I understand that the Senator wants to reach out to as many people as possible. I do understand that. I’m not totally inept when it comes to politics and I know (perhaps not as much as the Senator) how the game is played: Reach out to the most people without compromising one’s own values, get the most votes and win an election.
Unfortunately, Sen. Obama will have to make a decision. Does he sacrifice the votes of black evangelicals who will be turned off by his support of LGBT people and their right to exist (literally, their right to exist)? Does he try to play both angles reaching out to LGBT people and telling them they do have the right to exist while at the same time reaching out to a group who think that I should be invisible, “converted,” guilty of a crime or, at worst, put to death?
I know: it sounds extreme. But I’ve lived my entire life in the South and I’ve been “out of the closet” since I was 14. Putting gays to death? Think no one could believe that? Think again.
Allowing Donnie McClurkin to abuse the opportunity he’d been given measures up to offering the credibility Donne McClurkin and other anti-gay leaders need in order to continue ruining the lives of LGBT people.
Ask the Senator how he feels about any of the 13, 14 or 15 year old LGBT boys and girls at his concert who heard Donnie McClurkin say they are not worthy. McClurkin may not have used those words, but as a person who’s been in that situation myself, I’ll guarantee Sen. Obama that what those youth heard was a message of exclusion and hate.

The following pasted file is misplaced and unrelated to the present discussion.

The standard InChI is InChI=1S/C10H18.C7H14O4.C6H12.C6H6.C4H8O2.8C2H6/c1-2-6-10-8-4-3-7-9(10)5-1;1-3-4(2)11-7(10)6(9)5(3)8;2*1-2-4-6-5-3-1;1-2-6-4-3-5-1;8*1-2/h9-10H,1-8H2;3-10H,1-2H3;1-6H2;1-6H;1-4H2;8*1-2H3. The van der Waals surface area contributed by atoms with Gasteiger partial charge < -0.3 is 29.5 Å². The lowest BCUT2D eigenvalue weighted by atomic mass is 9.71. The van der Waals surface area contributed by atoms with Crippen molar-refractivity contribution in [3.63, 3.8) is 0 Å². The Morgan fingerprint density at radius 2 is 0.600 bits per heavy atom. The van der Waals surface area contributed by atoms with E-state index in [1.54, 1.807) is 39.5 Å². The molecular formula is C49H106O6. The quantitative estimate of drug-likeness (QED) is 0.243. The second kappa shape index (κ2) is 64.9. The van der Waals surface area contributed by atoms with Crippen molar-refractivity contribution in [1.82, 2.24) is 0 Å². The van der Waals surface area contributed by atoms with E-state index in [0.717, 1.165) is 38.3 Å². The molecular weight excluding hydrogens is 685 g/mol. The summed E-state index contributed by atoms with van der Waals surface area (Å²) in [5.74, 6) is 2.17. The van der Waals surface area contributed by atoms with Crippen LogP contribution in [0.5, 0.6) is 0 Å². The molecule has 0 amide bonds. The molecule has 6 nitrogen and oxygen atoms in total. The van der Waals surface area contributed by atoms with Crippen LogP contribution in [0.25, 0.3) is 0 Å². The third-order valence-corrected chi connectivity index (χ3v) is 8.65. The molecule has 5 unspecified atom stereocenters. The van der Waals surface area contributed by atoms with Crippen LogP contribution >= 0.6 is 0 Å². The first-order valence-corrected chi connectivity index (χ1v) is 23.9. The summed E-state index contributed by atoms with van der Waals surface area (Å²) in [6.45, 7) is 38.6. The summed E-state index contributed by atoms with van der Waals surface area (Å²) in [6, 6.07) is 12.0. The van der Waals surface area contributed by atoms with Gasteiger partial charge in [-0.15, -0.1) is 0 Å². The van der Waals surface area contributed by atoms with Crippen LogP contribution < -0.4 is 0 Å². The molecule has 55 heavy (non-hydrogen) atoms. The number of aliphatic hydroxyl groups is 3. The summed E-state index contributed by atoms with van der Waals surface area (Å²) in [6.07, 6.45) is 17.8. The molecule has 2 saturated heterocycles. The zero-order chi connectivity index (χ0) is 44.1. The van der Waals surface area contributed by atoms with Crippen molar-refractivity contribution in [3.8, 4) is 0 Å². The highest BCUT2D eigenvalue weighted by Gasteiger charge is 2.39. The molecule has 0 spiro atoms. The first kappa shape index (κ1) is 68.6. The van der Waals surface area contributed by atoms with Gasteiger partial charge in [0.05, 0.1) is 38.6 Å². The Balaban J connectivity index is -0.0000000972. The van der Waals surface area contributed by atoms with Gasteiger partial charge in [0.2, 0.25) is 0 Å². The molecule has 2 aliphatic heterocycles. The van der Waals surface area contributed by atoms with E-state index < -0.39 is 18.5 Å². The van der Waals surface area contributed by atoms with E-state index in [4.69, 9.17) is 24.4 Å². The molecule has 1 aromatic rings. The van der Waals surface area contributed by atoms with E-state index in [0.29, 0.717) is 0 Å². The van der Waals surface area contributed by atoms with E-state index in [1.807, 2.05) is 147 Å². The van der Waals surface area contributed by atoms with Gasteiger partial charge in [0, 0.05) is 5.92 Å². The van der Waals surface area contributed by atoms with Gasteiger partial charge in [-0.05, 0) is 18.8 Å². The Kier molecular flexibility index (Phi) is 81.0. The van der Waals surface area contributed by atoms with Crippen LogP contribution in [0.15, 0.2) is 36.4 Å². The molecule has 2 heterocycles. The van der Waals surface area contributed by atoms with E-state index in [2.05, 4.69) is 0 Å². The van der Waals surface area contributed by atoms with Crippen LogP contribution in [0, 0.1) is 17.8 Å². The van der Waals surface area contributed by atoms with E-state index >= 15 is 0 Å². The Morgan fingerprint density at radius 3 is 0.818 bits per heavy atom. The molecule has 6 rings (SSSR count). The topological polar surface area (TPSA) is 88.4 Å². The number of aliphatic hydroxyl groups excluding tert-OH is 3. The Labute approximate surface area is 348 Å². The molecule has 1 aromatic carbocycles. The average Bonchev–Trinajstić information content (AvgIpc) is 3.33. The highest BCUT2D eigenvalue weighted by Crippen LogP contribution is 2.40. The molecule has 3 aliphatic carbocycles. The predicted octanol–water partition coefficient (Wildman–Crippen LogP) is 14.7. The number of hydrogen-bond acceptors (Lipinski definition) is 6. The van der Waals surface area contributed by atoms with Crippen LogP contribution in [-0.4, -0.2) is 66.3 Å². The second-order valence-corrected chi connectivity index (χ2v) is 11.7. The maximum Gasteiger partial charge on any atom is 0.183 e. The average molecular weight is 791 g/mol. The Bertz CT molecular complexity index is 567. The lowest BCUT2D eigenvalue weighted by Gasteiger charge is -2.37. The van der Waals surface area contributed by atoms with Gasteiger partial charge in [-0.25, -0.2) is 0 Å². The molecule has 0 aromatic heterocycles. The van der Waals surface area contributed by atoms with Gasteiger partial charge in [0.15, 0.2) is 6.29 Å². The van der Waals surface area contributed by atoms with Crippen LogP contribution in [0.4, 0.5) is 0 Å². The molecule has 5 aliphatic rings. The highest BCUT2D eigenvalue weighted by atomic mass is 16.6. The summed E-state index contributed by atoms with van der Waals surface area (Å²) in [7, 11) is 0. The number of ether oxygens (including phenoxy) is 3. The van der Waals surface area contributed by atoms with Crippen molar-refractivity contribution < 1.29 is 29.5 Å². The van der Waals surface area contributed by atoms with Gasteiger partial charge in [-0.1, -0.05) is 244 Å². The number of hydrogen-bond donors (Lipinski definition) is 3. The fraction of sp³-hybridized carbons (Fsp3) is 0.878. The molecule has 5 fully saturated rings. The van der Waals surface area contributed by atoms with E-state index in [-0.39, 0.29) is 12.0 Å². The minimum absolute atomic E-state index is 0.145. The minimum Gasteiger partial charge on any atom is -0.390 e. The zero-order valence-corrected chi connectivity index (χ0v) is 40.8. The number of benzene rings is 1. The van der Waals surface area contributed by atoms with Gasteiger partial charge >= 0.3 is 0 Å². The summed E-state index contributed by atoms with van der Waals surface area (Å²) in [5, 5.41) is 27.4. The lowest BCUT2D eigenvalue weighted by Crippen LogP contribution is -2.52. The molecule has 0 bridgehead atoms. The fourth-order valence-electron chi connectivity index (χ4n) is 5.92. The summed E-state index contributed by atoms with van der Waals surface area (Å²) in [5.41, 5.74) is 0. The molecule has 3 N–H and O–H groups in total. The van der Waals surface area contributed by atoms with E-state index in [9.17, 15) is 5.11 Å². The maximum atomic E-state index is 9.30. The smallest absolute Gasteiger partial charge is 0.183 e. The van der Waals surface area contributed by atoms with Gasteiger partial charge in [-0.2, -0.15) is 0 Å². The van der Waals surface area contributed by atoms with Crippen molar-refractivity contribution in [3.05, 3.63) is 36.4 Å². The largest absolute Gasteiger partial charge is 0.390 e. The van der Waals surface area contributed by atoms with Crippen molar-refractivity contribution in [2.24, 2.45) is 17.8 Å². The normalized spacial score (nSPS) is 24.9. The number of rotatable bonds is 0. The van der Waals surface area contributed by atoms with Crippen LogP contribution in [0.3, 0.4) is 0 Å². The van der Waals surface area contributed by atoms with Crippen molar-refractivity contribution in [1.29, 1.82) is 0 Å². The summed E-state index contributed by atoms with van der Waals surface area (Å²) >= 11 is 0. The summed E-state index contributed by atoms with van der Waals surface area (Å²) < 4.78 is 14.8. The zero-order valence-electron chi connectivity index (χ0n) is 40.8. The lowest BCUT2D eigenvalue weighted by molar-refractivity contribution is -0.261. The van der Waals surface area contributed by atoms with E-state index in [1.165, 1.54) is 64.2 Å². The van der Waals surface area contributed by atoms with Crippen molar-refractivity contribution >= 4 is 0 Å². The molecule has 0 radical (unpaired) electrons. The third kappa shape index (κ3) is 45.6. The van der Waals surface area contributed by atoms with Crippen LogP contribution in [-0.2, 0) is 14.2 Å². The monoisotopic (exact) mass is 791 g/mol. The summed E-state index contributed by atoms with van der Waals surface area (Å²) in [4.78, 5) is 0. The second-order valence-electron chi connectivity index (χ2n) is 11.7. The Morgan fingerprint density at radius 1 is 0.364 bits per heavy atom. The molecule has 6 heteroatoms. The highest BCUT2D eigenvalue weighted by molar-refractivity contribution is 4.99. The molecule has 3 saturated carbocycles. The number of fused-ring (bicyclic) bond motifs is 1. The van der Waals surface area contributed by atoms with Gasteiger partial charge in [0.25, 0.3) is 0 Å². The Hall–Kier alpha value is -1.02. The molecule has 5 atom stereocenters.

I am fully aware that some may take the following analogy as an offense. I apologize in advance. I believe, however, that the situation with Senator Obama and McClurkin is no different.
Imagine for a moment that we are all living in 1840. Imagine that a Presidential candidate has repeatedly said that he will support the abolitionist movement, that he believes abolition of slavery is 100% the right thing to do. Now, imagine the same Presidential candidate invites a religious leader from the other side of the debate to one of his events. Imagine that the candidate lends credibility to an ideological viewpoint from which he has not only already distanced himself publicly, but also a viewpoint that those in the abolitionist movement find repugnant.
The candidate says it is necessary for “dialogue.”
That wouldn’t have flown then, if it had happened. Or, at least, looking back we know that it shouldn’t have flown.
Although the current situation isn’t as extreme as slavery vs. abolition, it is, nonetheless, a situation of a candidate who has promised to support equality and the offering of integrity and dignity to every person, but who now lends credibility to a movement that preaches the exact opposite. That doesn’t fly. That hurts.
Unless something happens to amend this situation very quickly, I’m afraid Obama will have lost the support and respect I once held for him. Although it is true I always supported Edwards, I also supported Obama. An Obama-Edwards ticket would have been my dream ticket. Now, I’m not so sure.
Obama should fully, publicly condemn the words and actions of McClurkin. He should apologize for allowing his campaign to become, even if for a short time, a vehicle for hate and exclusion. I don’t want to see another written statement or another prepared thought coming from some hired political press spokesman. Obama should appear publicly and apologize himself. No script, no prepared language. I think I’m owed at least that much.
If Obama truly supports equality, then he shouldn’t be afraid to condemn those voices that call for the opposite of equality.
It really is simple. Here’s to hoping Obama gets the message.